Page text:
ACTION: Identify one task you've been avoiding. Coach yourself through it. If there are people around and you don't want to say the steps out loud, write them down and check each one off as you do it. At first you may feel silly micro-managing simple tasks...but give it a try, it's better than continuing to put them off!

4: Is What You Read Affecting You?
A study reported in the Journal of Gerontology found that elderly people who read a pessimistic account of memory and aging scored 20 to 30 percent worse on a memory test shortly afterwards than those who read an upbeat article about growing older. Undoubtedly what we read also affects our emotions - certainly I find reading all the bad news in the daily newspaper tends to leave me a bit more depressed than when I started. At the same time, so much of what we read is about negative events over which we have no control or influence (and a feeling of having no control is one of the major elements of stress).

ACTION: Here's an experiment to try. As you scan your usual newspaper, ask yourself whether you will benefit in any way by reading each article. For example, while my sympathies are with the victims of a terrible earthquake, do I wish to read about it in detail? When you do read about something that upsets or frustrates you, consider taking action. If you read about a natural disaster somewhere else in the world, send a small donation to the Red Cross; if you read about an infuriating government policy, send a letter of protest to the relevant politician; if you read an article about the plight of the homeless in your area, consider giving a donation of time or money to a local shelter.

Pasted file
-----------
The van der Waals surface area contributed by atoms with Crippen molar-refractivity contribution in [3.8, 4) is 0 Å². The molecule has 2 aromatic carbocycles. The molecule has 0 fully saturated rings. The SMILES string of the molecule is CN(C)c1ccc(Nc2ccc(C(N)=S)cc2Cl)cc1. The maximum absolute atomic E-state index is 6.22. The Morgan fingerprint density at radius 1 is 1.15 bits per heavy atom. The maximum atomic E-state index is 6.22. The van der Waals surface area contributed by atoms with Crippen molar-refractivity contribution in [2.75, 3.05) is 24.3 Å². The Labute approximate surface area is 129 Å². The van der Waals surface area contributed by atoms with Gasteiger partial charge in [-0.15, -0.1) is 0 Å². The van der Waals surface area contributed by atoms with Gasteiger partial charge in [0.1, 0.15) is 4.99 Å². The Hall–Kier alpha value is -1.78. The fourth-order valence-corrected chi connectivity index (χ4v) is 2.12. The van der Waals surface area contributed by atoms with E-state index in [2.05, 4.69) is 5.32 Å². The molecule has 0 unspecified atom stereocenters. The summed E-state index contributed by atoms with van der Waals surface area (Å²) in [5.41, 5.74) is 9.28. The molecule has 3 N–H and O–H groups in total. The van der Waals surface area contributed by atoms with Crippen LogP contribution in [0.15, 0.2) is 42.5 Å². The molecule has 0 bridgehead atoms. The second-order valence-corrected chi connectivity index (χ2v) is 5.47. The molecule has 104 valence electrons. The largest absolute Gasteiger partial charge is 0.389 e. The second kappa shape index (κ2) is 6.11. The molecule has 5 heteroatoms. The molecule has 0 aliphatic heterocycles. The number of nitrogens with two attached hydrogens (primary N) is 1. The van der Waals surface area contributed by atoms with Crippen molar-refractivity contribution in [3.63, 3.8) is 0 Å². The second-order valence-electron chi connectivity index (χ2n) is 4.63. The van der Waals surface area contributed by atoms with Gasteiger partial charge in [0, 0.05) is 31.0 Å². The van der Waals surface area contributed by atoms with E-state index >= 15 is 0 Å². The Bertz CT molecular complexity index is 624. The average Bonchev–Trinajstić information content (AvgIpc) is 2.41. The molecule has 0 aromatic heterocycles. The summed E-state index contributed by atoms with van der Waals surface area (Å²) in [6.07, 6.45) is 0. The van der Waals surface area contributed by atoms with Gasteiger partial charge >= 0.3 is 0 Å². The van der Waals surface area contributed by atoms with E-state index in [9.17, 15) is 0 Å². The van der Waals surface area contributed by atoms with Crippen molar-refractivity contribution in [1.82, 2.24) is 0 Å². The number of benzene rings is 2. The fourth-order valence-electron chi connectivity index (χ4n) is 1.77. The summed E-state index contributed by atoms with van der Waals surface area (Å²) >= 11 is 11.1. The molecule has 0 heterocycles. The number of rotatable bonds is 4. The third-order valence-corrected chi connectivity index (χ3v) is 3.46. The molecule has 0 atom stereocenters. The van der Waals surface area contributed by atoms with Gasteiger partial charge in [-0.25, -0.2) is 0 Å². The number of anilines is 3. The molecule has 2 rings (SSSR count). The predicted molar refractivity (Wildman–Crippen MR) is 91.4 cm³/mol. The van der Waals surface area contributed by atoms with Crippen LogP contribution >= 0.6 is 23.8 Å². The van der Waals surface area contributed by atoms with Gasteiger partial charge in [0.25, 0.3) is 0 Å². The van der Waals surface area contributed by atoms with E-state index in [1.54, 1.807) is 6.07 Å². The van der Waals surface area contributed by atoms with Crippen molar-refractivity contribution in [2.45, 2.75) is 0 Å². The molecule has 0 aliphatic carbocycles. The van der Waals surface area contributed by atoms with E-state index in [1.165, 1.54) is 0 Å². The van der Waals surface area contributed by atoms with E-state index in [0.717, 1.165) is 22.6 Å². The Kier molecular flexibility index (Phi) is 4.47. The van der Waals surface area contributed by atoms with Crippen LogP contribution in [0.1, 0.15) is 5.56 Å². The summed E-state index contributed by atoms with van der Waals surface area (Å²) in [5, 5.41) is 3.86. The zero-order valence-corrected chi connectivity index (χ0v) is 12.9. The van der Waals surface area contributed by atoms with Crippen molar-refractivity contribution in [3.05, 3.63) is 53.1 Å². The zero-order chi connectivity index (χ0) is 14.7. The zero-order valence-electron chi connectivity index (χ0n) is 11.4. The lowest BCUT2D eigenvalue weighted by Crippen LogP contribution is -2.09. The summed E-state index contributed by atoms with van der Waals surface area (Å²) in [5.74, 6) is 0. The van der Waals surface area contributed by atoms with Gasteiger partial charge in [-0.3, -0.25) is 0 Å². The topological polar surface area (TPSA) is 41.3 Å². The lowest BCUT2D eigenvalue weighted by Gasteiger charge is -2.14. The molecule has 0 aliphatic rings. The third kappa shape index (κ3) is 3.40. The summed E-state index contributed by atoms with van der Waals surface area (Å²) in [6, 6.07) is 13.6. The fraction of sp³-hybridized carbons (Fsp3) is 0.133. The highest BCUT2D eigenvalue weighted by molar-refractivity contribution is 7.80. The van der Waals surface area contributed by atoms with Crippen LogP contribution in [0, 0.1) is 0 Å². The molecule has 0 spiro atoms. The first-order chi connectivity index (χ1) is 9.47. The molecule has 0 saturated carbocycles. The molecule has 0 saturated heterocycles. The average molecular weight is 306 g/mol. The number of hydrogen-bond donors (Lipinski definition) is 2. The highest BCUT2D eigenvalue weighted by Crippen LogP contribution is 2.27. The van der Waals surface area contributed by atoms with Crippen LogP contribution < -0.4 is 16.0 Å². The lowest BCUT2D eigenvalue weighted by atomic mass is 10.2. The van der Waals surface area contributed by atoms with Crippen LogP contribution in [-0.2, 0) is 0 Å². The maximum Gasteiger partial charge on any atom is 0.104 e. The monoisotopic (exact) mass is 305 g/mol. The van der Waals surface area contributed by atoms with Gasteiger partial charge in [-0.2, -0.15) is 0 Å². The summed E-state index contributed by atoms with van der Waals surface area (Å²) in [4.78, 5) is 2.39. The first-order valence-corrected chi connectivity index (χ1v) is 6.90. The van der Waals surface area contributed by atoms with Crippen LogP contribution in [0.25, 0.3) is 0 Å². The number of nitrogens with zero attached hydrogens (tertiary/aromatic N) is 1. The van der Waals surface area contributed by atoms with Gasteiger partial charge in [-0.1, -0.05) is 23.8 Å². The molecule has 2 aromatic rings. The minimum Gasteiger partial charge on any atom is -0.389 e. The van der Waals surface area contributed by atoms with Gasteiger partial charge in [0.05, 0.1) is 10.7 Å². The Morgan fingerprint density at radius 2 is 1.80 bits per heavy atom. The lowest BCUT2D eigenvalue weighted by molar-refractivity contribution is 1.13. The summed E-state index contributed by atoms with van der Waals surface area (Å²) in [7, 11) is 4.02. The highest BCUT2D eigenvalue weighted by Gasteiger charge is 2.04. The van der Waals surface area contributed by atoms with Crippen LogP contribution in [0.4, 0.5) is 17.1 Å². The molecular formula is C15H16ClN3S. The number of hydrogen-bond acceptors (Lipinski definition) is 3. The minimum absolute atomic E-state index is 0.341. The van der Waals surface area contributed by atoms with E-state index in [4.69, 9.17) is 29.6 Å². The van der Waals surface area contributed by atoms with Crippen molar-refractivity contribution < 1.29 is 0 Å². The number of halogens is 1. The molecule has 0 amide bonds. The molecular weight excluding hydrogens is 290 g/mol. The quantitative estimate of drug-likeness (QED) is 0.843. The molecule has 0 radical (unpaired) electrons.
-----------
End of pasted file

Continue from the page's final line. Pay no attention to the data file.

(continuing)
5: The Power of Keeping a Journal
Maybe you use to keep a diary when you were younger but don't have the time nowadays. It might be worth considering starting up again.

A study reported in the book, "Opening Up: The Healing Power of Expressing Your Emotions," asked one group of unemployed people to write their job seeking plans in a journal, and another group to write their deepest thoughts about job loss. After eight months, the latter group was twice as successful in finding jobs. (Other studies have shown that women undergoing treatment for breast cancer also benefited from keeping a journal of their emotions.)

ACTION: If you are undergoing any major challenges in your life (or even if you're not), consider keeping a daily journal in which you record your feelings and thoughts. If you're worried that someone else might read them, you can even type them on your computer and then erase them again--getting the feelings out is the important bit).

6: And a final thought, this time from George Bernard Shaw:

"Life isn't about finding yourself. Life is about creating yourself."

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About The Author

Jurgen Wolff
Jurgen Wolff

Jurgen Wolff is a writer, teacher, and hypnotherapist. His goal is to help individuals liberate their own creativity through specific techniques that can be used at work as well as at home. His recent books include "Focus: the power of targeted thinking," a W. H. Smith best-seller, and "Your Writing Coach".